Many people are under the impression that in order to forgive someone for some offense, like a betrayal, for example, they must somehow forget what happened in order to forgive the offender. These people will sometimes argue that it is impossible to forgive a person for some wrongdoing unless the offending act is somehow exorcised from their system, "deleted from my hard drive," as one client stated it, or forgotten by some other means.
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In my ongoing work with couples, I have often listened to stories from clients about unfortunate developments in their relationship. They sound something like this: "we just don't have fun anymore," or "this marriage has been in a rut since our firstborn came along," or "there's no romance left," or "we're like a pair of comfortable old shoes…don't wear 'em much, but don't wanna throw 'em out, either," or "intimacy? are you kidding? what's that?!"
My work with Rachel was in the context of couples therapy with her and her husband, Ira. With Lila, an individual client, the work took place by using our relationship to help her work things out.
As you can probably guess, the gist of the presentation was that marriage is an 'action' word…an action experience; or, should be if it already is not.
On several occasions, I have observed clients who seem to be listening when I am talking to them, but leave me doubtful about just how much they actually heard of what I said. When my doubt is high, I might ask for a response in order to test my impression, since this is obviously important to address.
There is a strong tendency on the part of many people to confuse fears, feelings, and facts. In therapy sessions, I often hear statements like the following: "I am definitely not going to get that promotion (raise, award, scholarship, etc.)" or "she is not going to want to go out with me again!" or "there is no way I will get that mortgage I applied for." Certainly, there may be validity to some of these assertions or beliefs, but I wonder why the optimism or hopefulness is missing when these individuals express themselves. Why are they not saying "I hope I get that promotion," or "I would like to think she'll go out with me again," etc.?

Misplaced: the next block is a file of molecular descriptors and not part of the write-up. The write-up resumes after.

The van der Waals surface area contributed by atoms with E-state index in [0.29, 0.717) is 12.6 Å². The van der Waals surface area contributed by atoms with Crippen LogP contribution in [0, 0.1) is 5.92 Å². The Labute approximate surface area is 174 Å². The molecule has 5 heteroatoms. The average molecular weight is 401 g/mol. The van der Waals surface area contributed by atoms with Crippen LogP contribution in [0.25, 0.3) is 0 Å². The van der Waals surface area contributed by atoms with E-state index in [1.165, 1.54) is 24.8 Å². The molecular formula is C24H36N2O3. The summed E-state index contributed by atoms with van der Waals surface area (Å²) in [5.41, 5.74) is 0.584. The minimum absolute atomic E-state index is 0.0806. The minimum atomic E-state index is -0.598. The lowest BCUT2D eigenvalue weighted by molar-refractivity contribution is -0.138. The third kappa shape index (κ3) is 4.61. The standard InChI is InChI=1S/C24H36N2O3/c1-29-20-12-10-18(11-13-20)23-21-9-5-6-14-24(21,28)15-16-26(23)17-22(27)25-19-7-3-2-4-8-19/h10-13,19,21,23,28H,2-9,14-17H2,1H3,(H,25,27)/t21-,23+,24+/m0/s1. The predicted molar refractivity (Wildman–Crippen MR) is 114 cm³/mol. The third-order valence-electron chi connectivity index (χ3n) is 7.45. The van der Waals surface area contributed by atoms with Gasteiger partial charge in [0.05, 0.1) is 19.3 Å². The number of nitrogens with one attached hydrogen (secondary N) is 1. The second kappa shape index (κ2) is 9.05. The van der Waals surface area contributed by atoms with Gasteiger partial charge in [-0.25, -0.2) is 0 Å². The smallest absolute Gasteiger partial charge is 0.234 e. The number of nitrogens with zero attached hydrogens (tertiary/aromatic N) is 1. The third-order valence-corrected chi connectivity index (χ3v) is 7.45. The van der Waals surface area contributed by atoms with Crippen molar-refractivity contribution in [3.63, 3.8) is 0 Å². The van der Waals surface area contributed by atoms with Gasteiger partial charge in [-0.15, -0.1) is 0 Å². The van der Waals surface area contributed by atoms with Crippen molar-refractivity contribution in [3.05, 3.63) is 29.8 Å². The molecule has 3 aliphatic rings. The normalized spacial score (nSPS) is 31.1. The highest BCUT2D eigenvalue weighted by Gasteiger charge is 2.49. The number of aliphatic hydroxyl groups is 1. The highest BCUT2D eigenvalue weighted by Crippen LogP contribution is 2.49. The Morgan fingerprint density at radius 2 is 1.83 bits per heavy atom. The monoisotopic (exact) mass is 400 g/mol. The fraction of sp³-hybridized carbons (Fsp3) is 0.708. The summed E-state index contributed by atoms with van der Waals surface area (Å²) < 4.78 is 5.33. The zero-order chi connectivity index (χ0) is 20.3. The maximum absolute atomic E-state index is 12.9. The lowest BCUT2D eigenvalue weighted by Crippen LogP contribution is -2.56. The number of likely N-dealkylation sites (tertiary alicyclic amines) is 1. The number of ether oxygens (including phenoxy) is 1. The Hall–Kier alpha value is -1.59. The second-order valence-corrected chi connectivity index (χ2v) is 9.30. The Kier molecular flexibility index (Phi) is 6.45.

There are people for whom losing anything at all is a major negative event with all kinds of troubling consequences. Others seem to be able to take a loss in stride and file it away as a minor disappointment that has little overall impact on their lives.
I have noticed a curious phenomenon that often creates confusion in relationships. Sometimes, when people are successful in getting something they want or need from another, they feel conflicted, perhaps guilty, and they attempt to relieve the other person of whatever it is they agreed to give. Let me illustrate with the following examples.
Neal was very excited about his entering the training program to become an emergency medical technician (EMT); something he had been looking forward to ever since he decided to switch careers and finally do "what I always really wanted." Three months into the program, his enthusiasm had "tanked," he was "half in and half out" and began to look for other career possibilities that might "really interest me this time."
In my psychotherapy practice, I have worked with people who run the gamut from exceptionally wealthy to those who can barely survive on their very limited resources.